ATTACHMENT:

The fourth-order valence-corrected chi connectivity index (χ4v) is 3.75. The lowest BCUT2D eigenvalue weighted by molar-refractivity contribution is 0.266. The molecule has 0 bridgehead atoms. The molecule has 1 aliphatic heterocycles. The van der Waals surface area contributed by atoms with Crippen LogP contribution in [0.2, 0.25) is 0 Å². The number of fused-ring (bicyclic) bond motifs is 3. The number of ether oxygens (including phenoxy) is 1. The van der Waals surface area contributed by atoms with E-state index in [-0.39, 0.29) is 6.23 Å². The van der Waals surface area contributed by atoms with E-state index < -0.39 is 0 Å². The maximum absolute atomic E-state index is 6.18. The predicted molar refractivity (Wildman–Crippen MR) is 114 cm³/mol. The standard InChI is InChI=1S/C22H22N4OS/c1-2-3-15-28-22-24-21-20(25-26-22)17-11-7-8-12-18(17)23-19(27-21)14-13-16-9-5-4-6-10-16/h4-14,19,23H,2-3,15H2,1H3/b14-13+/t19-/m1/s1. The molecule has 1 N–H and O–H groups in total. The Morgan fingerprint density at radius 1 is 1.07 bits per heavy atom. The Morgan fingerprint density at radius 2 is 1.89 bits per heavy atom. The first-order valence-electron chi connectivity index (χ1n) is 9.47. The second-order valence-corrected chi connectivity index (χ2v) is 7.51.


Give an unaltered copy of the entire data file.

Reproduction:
The fourth-order valence-corrected chi connectivity index (χ4v) is 3.75. The lowest BCUT2D eigenvalue weighted by molar-refractivity contribution is 0.266. The molecule has 0 bridgehead atoms. The molecule has 1 aliphatic heterocycles. The van der Waals surface area contributed by atoms with Crippen LogP contribution in [0.2, 0.25) is 0 Å². The number of fused-ring (bicyclic) bond motifs is 3. The number of ether oxygens (including phenoxy) is 1. The van der Waals surface area contributed by atoms with E-state index in [-0.39, 0.29) is 6.23 Å². The van der Waals surface area contributed by atoms with E-state index < -0.39 is 0 Å². The maximum absolute atomic E-state index is 6.18. The predicted molar refractivity (Wildman–Crippen MR) is 114 cm³/mol. The standard InChI is InChI=1S/C22H22N4OS/c1-2-3-15-28-22-24-21-20(25-26-22)17-11-7-8-12-18(17)23-19(27-21)14-13-16-9-5-4-6-10-16/h4-14,19,23H,2-3,15H2,1H3/b14-13+/t19-/m1/s1. The molecule has 1 N–H and O–H groups in total. The Morgan fingerprint density at radius 1 is 1.07 bits per heavy atom. The Morgan fingerprint density at radius 2 is 1.89 bits per heavy atom. The first-order valence-electron chi connectivity index (χ1n) is 9.47. The second-order valence-corrected chi connectivity index (χ2v) is 7.51.